Remote communities in West Bengal struggle to feed their families. Parents living in extreme poverty often tend to sell their children or marry them at an early age to earn money. UNICEF reported that West Bengal is one of the Indian states with the highest incidence of child marriage. Child labour and child trafficking is a real concern. Additionally, these communities face several problems such as lack of access to health care and education. Most of the families’ income depends on agriculture, which is highly seasonal and irregular. Migration to neighbouring cities such as Delhi and Chennai in search for work is also is a serious issue.
This project with our third time partner ERDS aims at providing woollen stitch and bamboo craft training to a group of fifty women from two different tribal communities aged 18-35. After the training, the women will receive loans to start a business as part of a micro-credit system.
It is expected that the women’s average daily income will significantly increase from £1 to £1.85. By adopting modern methods of crafting, their productivity will be further enhanced thus increasing their average income. Overall, the project will have a positive impact on the whole community. The small interest and admission fee the women are paying back to ERDS will fund the next lot of training.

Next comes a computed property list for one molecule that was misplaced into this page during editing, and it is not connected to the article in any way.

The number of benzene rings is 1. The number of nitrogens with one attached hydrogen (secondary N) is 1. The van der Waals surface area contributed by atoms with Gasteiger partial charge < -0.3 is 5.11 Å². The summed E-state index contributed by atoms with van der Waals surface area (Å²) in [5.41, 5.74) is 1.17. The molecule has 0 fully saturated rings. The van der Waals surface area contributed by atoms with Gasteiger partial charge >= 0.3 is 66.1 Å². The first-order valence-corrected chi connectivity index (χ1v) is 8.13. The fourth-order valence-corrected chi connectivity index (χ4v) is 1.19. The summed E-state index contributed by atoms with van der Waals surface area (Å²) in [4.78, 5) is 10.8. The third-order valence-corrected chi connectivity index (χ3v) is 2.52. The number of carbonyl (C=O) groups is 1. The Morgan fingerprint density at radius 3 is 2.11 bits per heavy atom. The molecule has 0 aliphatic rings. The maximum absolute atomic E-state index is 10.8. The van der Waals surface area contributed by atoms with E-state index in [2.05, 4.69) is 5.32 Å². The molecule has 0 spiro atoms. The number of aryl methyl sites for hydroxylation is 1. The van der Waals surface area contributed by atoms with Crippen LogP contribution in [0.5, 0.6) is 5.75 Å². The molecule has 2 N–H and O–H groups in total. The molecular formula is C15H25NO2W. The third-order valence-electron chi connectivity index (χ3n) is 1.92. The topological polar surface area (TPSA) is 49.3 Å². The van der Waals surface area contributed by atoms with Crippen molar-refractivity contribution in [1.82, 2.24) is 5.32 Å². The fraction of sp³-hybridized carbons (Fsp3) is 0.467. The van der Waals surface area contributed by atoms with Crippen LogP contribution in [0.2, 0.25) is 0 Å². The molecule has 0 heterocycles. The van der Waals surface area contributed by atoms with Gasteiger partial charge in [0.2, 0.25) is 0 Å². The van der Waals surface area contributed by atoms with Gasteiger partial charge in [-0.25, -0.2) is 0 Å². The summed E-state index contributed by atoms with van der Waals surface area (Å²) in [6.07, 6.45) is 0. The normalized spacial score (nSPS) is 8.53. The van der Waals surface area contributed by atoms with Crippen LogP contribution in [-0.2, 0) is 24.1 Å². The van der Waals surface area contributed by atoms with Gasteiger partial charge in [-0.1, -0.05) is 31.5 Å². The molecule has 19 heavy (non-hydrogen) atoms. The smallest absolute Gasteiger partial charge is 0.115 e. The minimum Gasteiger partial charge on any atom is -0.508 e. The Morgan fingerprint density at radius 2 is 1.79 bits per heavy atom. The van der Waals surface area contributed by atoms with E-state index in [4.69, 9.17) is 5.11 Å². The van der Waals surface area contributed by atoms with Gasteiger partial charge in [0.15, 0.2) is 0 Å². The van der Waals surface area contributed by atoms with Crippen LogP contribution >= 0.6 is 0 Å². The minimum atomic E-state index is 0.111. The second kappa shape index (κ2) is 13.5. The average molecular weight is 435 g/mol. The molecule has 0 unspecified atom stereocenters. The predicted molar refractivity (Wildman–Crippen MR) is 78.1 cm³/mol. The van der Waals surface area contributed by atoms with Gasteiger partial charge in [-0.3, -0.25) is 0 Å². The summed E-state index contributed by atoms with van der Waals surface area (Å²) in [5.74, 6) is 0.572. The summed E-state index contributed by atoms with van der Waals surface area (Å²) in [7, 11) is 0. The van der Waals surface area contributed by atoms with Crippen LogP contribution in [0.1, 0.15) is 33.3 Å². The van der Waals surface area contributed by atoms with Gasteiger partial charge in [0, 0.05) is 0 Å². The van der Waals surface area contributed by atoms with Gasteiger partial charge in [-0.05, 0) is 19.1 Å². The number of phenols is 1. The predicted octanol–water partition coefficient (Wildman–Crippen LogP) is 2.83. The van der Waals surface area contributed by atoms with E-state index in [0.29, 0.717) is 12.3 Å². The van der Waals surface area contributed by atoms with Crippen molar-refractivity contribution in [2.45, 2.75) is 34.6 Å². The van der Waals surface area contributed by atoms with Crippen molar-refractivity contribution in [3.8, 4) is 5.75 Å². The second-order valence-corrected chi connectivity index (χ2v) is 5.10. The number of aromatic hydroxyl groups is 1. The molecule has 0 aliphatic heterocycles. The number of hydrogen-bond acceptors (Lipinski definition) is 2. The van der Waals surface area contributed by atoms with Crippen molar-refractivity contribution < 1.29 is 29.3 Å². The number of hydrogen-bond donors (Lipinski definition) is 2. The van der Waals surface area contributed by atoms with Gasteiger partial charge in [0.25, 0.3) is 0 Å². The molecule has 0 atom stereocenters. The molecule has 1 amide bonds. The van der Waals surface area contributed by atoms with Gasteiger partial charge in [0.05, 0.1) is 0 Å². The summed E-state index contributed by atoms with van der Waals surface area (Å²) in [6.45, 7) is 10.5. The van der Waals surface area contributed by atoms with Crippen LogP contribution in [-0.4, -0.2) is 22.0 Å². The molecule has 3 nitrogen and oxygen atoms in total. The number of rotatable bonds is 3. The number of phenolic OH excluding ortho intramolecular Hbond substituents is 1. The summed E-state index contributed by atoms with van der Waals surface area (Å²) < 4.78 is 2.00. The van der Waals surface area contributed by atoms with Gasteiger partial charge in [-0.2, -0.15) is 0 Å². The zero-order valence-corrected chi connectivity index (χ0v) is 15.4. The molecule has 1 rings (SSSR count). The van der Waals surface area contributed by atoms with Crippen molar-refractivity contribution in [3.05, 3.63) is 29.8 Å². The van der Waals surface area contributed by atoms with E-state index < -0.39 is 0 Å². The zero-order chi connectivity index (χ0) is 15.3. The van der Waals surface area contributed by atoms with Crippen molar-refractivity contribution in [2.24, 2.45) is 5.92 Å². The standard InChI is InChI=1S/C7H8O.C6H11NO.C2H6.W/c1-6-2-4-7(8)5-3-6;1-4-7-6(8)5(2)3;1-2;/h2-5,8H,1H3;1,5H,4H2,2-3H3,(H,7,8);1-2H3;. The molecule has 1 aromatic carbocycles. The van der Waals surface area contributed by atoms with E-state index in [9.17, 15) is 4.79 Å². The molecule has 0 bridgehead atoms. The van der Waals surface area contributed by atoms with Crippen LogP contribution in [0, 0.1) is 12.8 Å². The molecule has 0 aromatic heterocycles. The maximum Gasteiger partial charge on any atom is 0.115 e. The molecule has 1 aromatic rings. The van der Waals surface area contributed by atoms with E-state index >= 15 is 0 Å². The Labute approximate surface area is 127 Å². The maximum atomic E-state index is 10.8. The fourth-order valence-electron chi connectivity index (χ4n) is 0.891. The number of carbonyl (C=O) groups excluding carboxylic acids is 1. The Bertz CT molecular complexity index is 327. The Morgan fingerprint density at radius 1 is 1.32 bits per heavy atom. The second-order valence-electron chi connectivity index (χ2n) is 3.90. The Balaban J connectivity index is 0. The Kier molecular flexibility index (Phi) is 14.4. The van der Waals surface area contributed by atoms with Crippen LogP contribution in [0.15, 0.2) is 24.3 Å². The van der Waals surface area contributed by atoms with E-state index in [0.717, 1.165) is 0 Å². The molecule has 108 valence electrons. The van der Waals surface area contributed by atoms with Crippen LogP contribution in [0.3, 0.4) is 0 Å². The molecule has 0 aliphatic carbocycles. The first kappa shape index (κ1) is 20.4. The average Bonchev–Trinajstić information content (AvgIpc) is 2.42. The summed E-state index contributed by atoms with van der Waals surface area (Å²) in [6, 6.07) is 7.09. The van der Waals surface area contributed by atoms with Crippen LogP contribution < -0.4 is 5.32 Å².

A day in the life of a Beneficiary
Basanti Mahali comes from a very poor family living in the Ekandor village, in West Bengal. Her husband is a rural artisan and he used to make Bamboo craft and sell it in various fairs across West Bengal. Basanti also earns a small income by working on the fields sometimes when she does not have to take care of her own family. The family also earns money from renting a half acre of farm land but they are still extremely poor and don’t even have toilets. Basanti wants to join the training programme to be able to support her husband and afford a toilet with the money she will save.